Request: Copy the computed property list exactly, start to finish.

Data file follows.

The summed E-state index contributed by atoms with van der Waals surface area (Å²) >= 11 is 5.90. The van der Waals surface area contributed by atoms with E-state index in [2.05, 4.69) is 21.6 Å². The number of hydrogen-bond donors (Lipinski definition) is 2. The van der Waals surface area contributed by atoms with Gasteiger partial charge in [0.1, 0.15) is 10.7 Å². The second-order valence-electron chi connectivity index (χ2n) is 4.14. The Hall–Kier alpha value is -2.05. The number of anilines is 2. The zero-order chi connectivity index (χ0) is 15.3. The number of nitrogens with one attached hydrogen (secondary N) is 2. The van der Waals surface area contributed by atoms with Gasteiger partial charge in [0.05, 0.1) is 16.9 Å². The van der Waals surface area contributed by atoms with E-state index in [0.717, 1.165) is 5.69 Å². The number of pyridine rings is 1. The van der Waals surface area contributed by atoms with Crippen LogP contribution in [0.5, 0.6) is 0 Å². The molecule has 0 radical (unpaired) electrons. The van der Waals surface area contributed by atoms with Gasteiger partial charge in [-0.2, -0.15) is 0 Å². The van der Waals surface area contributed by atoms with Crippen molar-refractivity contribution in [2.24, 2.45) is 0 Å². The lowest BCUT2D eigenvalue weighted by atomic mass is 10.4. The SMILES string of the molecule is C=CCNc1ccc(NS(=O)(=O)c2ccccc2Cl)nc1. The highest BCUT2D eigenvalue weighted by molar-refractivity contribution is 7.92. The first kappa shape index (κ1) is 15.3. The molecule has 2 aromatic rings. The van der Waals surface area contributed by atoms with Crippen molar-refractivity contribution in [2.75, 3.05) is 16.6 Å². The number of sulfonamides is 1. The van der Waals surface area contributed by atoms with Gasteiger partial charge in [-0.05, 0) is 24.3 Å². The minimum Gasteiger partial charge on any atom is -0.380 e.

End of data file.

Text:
The summed E-state index contributed by atoms with van der Waals surface area (Å²) >= 11 is 5.90. The van der Waals surface area contributed by atoms with E-state index in [2.05, 4.69) is 21.6 Å². The number of hydrogen-bond donors (Lipinski definition) is 2. The van der Waals surface area contributed by atoms with Gasteiger partial charge in [0.1, 0.15) is 10.7 Å². The second-order valence-electron chi connectivity index (χ2n) is 4.14. The Hall–Kier alpha value is -2.05. The number of anilines is 2. The zero-order chi connectivity index (χ0) is 15.3. The number of nitrogens with one attached hydrogen (secondary N) is 2. The van der Waals surface area contributed by atoms with Gasteiger partial charge in [0.05, 0.1) is 16.9 Å². The van der Waals surface area contributed by atoms with E-state index in [0.717, 1.165) is 5.69 Å². The number of pyridine rings is 1. The van der Waals surface area contributed by atoms with Crippen LogP contribution in [0.5, 0.6) is 0 Å². The molecule has 0 radical (unpaired) electrons. The van der Waals surface area contributed by atoms with Gasteiger partial charge in [-0.2, -0.15) is 0 Å². The van der Waals surface area contributed by atoms with Crippen molar-refractivity contribution in [2.24, 2.45) is 0 Å². The lowest BCUT2D eigenvalue weighted by atomic mass is 10.4. The SMILES string of the molecule is C=CCNc1ccc(NS(=O)(=O)c2ccccc2Cl)nc1. The highest BCUT2D eigenvalue weighted by molar-refractivity contribution is 7.92. The first kappa shape index (κ1) is 15.3. The molecule has 2 aromatic rings. The van der Waals surface area contributed by atoms with Crippen molar-refractivity contribution in [2.75, 3.05) is 16.6 Å². The number of sulfonamides is 1. The van der Waals surface area contributed by atoms with Gasteiger partial charge in [-0.05, 0) is 24.3 Å². The minimum Gasteiger partial charge on any atom is -0.380 e.